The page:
If you’re picky, you might want to make a reservation at Tipo Pasta, a halal pasta bar by The Black Hole Group that lets you build your own pasta dish by choosing a size, one of six sauces (including beef ragu, pomodoro and roasted red pepper) and toppings ranging from the basic shaved parmesan to vinegared mussels. Tipo also uses natural ingredients like beetroot, dill, lemon, paprika and saffron to colour and flavour their pastas.
A regular-sized plate will set you back S$9.90 and a grande one S$12.90, not including add-ons. For Ramadan, Tipo is offering sets at S$25 each, which includes three pieces of bruschetta, a regular pasta with three toppings, a drink and dessert.
7. JAPANESE RAMEN AND SUSHI: ISURAMUYA
Ever wished you could have a go at Sushi Tei’s wide-ranging menu? Try Isuramuya. It’s a bit of a trek for those who don’t live in the west but the menu has every Japanese dish you’ve probably ever wanted to try, including chirashi, curry, ramen, soba, sushi, takoyaki and udon.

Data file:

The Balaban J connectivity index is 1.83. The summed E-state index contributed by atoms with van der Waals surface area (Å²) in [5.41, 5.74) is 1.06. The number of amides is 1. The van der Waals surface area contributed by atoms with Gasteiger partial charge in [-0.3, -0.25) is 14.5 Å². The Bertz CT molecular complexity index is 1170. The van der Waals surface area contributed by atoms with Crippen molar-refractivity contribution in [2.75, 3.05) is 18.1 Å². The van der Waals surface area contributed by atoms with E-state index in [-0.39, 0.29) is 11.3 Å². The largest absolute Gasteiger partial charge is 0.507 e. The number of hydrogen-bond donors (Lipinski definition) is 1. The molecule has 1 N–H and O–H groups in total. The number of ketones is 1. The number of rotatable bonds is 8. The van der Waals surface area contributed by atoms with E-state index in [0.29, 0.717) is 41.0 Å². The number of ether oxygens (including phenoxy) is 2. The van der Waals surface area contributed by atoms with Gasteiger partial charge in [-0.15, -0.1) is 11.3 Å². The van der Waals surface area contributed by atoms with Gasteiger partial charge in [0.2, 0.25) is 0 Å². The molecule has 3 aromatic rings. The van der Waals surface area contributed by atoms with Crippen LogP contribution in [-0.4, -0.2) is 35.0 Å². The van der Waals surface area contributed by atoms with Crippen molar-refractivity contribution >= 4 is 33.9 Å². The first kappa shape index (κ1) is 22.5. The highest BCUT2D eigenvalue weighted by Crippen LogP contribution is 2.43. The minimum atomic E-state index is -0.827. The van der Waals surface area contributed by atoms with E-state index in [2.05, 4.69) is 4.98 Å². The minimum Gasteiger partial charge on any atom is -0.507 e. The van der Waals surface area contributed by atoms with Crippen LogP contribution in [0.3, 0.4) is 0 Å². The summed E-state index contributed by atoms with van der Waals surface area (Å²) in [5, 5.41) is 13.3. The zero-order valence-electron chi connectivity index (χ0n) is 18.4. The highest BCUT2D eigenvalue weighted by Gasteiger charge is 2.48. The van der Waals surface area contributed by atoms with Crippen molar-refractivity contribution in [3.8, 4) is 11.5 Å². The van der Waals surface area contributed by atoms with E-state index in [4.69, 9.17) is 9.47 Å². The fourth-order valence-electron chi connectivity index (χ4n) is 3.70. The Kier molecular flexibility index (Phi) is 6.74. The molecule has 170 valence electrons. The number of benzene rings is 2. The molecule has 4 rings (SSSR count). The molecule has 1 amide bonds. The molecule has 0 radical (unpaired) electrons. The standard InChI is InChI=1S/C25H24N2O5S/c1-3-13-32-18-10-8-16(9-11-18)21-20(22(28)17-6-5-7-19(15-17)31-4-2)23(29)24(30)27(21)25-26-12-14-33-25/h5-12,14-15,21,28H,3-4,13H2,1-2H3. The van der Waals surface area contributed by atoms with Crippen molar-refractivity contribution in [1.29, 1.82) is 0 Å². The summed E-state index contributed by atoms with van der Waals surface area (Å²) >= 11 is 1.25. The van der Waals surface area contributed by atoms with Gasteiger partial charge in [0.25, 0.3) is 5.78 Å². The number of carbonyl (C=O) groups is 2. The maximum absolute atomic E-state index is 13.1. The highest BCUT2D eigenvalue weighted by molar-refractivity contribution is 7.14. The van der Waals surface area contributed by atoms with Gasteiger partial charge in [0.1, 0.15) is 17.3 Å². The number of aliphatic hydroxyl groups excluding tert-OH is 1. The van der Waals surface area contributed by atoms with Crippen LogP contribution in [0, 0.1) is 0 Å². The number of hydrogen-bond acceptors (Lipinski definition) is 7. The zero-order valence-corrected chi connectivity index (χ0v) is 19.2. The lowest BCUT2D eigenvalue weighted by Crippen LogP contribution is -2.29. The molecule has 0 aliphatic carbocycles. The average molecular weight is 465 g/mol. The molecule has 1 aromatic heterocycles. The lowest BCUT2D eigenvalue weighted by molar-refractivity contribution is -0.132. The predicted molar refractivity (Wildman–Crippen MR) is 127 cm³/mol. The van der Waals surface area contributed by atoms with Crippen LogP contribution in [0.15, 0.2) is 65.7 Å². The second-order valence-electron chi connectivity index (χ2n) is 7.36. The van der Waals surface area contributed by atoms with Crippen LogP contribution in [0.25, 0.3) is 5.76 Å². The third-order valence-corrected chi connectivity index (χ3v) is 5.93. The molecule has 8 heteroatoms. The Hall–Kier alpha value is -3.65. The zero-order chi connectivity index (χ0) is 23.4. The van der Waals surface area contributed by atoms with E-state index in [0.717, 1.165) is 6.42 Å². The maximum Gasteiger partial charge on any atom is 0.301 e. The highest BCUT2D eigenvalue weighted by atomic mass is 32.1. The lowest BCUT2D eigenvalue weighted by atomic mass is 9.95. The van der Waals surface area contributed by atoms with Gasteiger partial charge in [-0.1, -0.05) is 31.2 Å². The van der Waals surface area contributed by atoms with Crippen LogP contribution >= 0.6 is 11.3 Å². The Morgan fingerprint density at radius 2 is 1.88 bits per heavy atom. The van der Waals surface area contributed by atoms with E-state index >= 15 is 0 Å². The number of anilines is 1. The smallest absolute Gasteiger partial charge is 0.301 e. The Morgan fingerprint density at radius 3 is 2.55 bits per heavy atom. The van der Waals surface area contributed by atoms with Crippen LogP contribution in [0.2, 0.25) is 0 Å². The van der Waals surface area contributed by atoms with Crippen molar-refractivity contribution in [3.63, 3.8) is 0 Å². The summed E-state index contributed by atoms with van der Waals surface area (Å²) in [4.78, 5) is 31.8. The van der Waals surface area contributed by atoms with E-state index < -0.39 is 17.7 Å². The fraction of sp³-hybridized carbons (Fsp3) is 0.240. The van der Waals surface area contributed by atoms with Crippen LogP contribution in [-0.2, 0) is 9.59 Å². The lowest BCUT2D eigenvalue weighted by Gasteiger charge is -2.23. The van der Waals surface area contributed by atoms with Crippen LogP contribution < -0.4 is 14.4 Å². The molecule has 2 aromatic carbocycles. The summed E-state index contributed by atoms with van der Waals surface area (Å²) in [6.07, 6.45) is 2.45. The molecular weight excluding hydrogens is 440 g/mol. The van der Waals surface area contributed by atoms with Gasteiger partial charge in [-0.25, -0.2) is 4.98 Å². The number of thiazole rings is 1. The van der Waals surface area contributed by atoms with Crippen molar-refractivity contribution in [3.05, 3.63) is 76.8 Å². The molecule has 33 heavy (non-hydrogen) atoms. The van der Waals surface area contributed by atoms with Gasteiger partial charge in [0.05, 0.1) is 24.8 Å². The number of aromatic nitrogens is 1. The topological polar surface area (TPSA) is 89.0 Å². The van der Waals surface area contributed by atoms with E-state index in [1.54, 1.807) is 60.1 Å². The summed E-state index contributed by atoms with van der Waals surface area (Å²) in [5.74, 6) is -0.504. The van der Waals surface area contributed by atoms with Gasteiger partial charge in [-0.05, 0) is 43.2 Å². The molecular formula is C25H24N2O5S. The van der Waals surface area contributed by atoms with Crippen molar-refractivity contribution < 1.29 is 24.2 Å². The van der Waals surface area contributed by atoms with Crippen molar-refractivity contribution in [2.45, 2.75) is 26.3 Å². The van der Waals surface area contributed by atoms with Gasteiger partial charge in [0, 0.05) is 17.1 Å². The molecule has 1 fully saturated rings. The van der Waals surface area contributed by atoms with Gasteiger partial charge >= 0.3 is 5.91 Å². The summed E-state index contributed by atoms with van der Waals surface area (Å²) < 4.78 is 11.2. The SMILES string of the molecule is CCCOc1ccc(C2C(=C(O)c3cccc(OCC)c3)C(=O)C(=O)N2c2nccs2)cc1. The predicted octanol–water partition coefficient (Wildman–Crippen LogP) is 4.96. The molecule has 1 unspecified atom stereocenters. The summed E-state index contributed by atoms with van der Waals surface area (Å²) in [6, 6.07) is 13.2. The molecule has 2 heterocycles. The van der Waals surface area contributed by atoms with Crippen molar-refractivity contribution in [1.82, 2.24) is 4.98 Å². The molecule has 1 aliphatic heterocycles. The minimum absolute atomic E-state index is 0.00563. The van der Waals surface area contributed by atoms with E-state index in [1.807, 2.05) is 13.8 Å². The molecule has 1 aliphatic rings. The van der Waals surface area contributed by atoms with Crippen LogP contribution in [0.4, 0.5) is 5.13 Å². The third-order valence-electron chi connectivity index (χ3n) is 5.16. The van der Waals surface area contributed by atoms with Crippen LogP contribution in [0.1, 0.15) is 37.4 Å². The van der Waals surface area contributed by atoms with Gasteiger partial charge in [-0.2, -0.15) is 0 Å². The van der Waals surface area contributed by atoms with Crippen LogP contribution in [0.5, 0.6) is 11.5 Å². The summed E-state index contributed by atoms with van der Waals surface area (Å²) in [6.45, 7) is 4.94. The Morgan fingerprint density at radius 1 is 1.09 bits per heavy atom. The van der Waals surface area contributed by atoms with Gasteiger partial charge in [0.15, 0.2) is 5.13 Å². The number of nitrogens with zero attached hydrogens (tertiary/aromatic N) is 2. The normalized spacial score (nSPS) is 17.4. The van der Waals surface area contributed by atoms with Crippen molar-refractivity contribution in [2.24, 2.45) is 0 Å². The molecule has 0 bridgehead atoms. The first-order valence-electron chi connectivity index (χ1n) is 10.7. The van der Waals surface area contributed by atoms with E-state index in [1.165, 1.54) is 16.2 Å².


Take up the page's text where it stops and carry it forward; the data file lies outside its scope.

While you’re there, stock up on halal-certified curry, ramen, udon and sauces at its in-house shop, so you can cook up a Japanese meal for iftar at home. Prices range from S$2.50 for an appetiser to S$20 for a chirashi don.
8. KOREAN BARBECUE: HANSSIK KOREAN BBQ BUFFET
The hallyu wave is well and alive in Singapore, which explains the spate of Korean restaurants that have been certified halal here in the past year. One of them is Hanssik at Clementi Mall, formerly Ssiksin, where you can barbecue beef bulgogi, marinated chicken and spicy octopus on a built-in grilling pit with the ubiquitous suction hood hanging over it.